August 1, 2007

Sabudana Khichdi

My first memories of tasting Sabudana Khichdi are of my childhood when mom used to exchange recipes with her friends, and try out at home. It tasted well, but was always a bit sticky. But we used to scrape the wok with the spatula and relish the crunchy bits stuck to the wok.

After I got married, I went to
kirtans( praise and worship) with my mom-in-law very often. Sabudana Khichdi, along with fruits and laddoos was distributed as prasad. That was the best Sabudana Khichdi I've ever tasted in my life.

Then, I sometimes ate Sabudana Khichdi in Maharashtrian restaurants but now, it is also my Krrish's favourite breakfast. So in the last couple of months, I've tried many recipes, and different ways of soaking sago and finally, this is how I like it best.


1 cup sabudana (pearl sago)
1/2 cup roasted and coarsely ground peanuts
2 green chillies, finely chopped
10-12 curry leaves
1 tbsp. fresh grated coconut for garnishing
1 tsp. jeera (cummin seeds)
2 tbsp. cooking oil or ghee
1 large potato
2-3 sprigs of fresh coriander leaves, finely chopped
A pinch of sugar
Salt to taste


1. Put sago in a colander. Wash gently to remove the starch under running cold water.

2. Do not soak in a bowl of water. After rinsing well, cover and keep overnight or atleast for 5-6 hours.

3. After a couple of hours, check if the sago pellets are dry. Sprinkle some cold water, stir and leave covered.

4. Just before serving, uncover the sago and sprinkle salt, sugar and coarse peanut powder and mix well with hands or wooden spatula but gently.

5. Peel potato, wash and chop finely.

6. Heat oil in a kadai (wok), turn the heat down and add finely chopped chillies, curry leaves and cummin seeds and let them pop. Add the chopped potatoes and saute. Stir occasionally till potato is almost cooked.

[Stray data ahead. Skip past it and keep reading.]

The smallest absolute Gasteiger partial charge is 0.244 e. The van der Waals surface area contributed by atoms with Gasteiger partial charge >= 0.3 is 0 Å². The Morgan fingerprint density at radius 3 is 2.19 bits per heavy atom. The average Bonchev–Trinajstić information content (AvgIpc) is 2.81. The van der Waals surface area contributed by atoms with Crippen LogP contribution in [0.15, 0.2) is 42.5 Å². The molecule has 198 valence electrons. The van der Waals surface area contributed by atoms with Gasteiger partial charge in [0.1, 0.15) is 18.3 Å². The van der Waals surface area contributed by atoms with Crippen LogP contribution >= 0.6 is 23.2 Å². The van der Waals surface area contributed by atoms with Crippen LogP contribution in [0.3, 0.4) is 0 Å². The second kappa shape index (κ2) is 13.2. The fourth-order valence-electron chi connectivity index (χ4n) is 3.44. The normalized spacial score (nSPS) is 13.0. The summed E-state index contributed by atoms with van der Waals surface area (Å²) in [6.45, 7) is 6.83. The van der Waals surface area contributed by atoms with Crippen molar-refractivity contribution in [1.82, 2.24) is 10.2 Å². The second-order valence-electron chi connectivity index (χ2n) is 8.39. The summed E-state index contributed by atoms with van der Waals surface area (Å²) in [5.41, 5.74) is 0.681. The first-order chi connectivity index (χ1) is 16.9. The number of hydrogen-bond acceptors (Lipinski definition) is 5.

7. Add sago beads, stir and cook uncovered on low heat. Stir occasionally. Make sure it does not stick to the wok. It should be done in about 8-10 minutes.

8. The sago pellets look transluscent when done, but do not continue cooking for a long time if they don't seem transluscent. Overcooked sabudana is hard and chewy.

9. Garnish with chopped coriander leaves and fresh coconut, and a dash of fresh lime and serve piping hot with your favourite tea or coffee.

Do not worry if it turns sticky a couple of times. It tastes good even if you cannot add fresh coconut, or curry leaves. Having successfully tried it, you can double the quantity to serve a good portion each to 4-6 people.


Jilly said...

This is wonderful! I wish you so much luck with your new website. I'm sure you will have many people very interested in your recipes and also in your story.

We are all so different in this world but we all have to eat and your food is just wonderful.

Lots of love - Jilly x

Anonymous said...

Wonderful! Is sago tapioca? A grain that's prepared as a dessert in the USA?

Anu said...

Sago looks like tapioca and both are pearly grains of starch but sago is made from sago palm whereas tapioca is made from the root of cassava plant.
Tapioca is suitable for a sticky pudding but for Sabudana Khichdi, sago is recommended. I will have to check how long tapioca will have to be washed and kept so that the khichdi is not sticky.
Come back for the reply and leave your name this time.

dr. filomena said...

Sounds yummy! I'd never heard of sago before and doubt we can get it here, but I'll keep looking at your site and will try out a recipe I can get ingredients for ;-)

Deepa Krishnan said...

that decides it! Sabudana khichdi tomorrow for breakfast!

Jaanvi said...